Wednesday, November 21, 2012

Workforce Challenges are More Severe for Rural Oregon

Oregon's job situation has improved in recent months as more people are finding work. The recovery has been far from ideal, however.We have profiled several of Oregon's workforce challenges at the statewide level, but many of these issues are more severe in rural Oregon.

Unemployment is Persistently Higher in Rural Oregon
Persistently high unemployment has long been a challenge for rural Oregon. Unemployment rates in non-metropolitan counties were already higher at the onset of the recession than they were in the metropolitan areas (MSAs), and that continues today. The non-metro unemployment rate was 10.3 percent in September 2012, 2.8 percentage points above the Portland area unemployment rate of 7.5 percent and 2.0 percentage points higher than the other combined metro areas' unemployment rate of 9.3 percent.

Structural Changes and Slow Job Growth Hit Rural Oregon Especially Hard
The most challenging economic structural change faced by rural Oregon has been the reduction in logging jobs, and the shift away from wood product manufacturing jobs. In 1979, roughly two of every three manufacturing jobs in rural Oregon belonged in wood product manufacturing. By 2010, wood products accounted for one out of three rural manufacturing jobs. The mix of Oregon's manufacturing jobs also shifted away from "traditional" manufacturing jobs in non-metro areas to manufacturing jobs in the metro areas, many of which require workers with completely different sets of skills. In 1979, Oregon's metropolitan areas - including counties that would become MSAs in later years - accounted for about seven out of every 10 manufacturing jobs. Now, about nine out of every 10 jobs in manufacturing is in a metropolitan area.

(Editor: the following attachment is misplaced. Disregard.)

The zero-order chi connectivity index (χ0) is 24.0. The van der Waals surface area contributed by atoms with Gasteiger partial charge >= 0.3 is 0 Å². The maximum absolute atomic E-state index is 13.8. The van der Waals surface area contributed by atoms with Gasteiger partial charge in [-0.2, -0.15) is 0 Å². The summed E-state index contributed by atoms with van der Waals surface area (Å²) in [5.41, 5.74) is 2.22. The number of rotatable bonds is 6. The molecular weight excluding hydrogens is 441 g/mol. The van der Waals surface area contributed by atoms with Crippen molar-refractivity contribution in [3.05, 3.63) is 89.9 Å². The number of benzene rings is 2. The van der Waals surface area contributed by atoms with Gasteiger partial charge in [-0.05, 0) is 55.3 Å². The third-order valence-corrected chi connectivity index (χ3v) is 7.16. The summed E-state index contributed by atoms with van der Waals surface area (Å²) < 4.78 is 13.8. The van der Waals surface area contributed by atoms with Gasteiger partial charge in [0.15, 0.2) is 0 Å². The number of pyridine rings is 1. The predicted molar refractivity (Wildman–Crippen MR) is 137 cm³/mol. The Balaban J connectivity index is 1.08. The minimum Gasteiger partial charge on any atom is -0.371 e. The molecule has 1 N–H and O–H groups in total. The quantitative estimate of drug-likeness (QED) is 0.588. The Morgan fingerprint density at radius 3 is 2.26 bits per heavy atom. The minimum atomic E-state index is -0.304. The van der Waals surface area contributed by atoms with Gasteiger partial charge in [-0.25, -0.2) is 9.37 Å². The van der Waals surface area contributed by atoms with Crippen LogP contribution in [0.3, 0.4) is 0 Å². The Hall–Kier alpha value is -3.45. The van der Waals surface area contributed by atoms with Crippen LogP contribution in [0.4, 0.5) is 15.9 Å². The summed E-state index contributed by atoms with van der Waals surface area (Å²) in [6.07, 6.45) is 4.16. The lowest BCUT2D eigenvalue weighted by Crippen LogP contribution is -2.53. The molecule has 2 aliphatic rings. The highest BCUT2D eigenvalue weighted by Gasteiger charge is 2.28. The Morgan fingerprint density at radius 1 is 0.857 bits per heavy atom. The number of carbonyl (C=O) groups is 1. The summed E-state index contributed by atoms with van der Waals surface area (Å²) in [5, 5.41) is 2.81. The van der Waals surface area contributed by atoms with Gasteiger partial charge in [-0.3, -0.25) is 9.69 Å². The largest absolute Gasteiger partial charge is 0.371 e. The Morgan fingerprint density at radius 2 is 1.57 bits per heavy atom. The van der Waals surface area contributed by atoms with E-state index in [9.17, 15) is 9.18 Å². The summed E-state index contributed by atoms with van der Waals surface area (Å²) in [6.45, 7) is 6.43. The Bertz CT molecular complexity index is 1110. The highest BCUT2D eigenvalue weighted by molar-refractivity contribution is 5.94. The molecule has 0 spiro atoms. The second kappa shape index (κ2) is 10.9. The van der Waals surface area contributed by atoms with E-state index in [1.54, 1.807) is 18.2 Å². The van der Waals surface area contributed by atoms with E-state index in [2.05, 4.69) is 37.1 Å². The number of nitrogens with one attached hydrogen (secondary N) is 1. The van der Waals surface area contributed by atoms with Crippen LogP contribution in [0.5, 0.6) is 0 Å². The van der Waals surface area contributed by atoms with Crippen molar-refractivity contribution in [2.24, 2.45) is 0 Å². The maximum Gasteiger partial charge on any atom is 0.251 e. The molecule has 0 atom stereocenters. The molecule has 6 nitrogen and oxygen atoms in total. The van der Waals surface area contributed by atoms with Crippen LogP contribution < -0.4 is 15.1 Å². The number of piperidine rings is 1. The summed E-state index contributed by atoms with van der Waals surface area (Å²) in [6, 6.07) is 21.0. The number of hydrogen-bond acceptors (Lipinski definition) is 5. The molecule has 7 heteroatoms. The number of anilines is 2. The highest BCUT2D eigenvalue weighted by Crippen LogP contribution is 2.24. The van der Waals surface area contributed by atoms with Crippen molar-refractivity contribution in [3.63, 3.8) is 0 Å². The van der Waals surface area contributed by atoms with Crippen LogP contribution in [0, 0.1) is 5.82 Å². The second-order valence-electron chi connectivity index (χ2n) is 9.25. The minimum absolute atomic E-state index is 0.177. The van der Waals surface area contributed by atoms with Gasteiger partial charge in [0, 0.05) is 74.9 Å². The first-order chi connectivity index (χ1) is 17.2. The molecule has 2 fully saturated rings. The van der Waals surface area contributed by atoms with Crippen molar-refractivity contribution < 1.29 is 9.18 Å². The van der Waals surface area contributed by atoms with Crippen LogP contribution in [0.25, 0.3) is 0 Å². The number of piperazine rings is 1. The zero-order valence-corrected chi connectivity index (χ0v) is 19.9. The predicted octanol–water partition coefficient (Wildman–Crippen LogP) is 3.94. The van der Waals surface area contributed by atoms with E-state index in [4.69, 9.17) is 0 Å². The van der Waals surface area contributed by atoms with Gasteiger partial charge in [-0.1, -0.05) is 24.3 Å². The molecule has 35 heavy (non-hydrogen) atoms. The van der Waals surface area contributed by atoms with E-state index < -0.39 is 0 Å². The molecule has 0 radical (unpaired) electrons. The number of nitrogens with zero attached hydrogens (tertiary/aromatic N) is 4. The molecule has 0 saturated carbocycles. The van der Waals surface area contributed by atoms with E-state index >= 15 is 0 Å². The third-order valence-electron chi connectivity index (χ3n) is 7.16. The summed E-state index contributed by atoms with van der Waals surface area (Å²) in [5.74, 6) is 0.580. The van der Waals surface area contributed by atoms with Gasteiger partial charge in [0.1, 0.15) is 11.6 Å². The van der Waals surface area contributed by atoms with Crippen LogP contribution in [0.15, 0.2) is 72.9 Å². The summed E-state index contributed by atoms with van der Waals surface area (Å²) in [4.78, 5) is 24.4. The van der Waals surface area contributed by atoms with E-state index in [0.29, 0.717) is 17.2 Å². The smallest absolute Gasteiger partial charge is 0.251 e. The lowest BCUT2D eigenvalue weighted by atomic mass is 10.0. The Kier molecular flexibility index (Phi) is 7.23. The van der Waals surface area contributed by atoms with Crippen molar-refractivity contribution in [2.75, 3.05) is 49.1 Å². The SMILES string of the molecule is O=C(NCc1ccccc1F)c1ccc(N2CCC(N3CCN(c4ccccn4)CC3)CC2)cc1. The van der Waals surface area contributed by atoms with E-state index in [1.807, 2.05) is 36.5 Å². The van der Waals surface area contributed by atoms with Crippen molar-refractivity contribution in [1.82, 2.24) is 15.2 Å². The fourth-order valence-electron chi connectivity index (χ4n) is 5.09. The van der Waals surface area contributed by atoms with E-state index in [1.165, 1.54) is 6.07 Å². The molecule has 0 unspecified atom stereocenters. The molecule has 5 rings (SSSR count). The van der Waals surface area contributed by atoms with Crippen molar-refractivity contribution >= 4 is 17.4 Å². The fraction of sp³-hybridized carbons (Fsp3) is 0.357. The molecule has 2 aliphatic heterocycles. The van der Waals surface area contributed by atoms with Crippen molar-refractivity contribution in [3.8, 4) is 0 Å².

Structural change and the recession, among other factors, have worsened the problem of slow job growth in rural Oregon. The state's non-metro counties experienced far slower employment growth than their metropolitan counterparts over the past two decades. In recent years, rural Oregon, like all areas, lost a lot of jobs during the recession. But unlike the Portland region, which is driving the statewide jobs recovery, Oregon's rural areas and smaller metro areas have continued to see net job losses.

Younger Workers Leaving and Older Workers Heading to Retirement
Between 2000 and 2010, the number of young Oregonians between the ages of 15 and 24 grew 8 percent statewide. At the same time, the number of people in that age group actually declined in 14 Oregon counties, all of which were rural. Two rural counties experienced the greatest declines: Grant County lost 22 percent of its young people and Wallowa County lost 21 percent. The decline also reached double digits in Sherman (17%), Wheeler (16%), Gilliam (16%), and Crook (12%) counties. Fewer job opportunities explain part of this shift, but the aging population of rural areas also leaves fewer families with children in that age group.

The population of Oregon's rural counties tends to be older than the population of metro areas. The statewide median age is 38 (one-half of all Oregonians are 38 years or older) while the median age is over 50 in six rural counties - Curry, Gilliam, Grant, Lincoln, Wallowa, and Wheeler counties. Although people are working far longer than they have in previous generations, it's probably safe to assume that most workers would like to retire eventually. It could be a challenge to keep the same level of economic activity going unless rural counties can attract new workers.

Read more about the workforce challenges facing rural Oregon in the full article, co-authored by State Employment Economist Nick Beleiciks ( and me ( More information on Oregon's key workforce challenges is available in the full series of articles at

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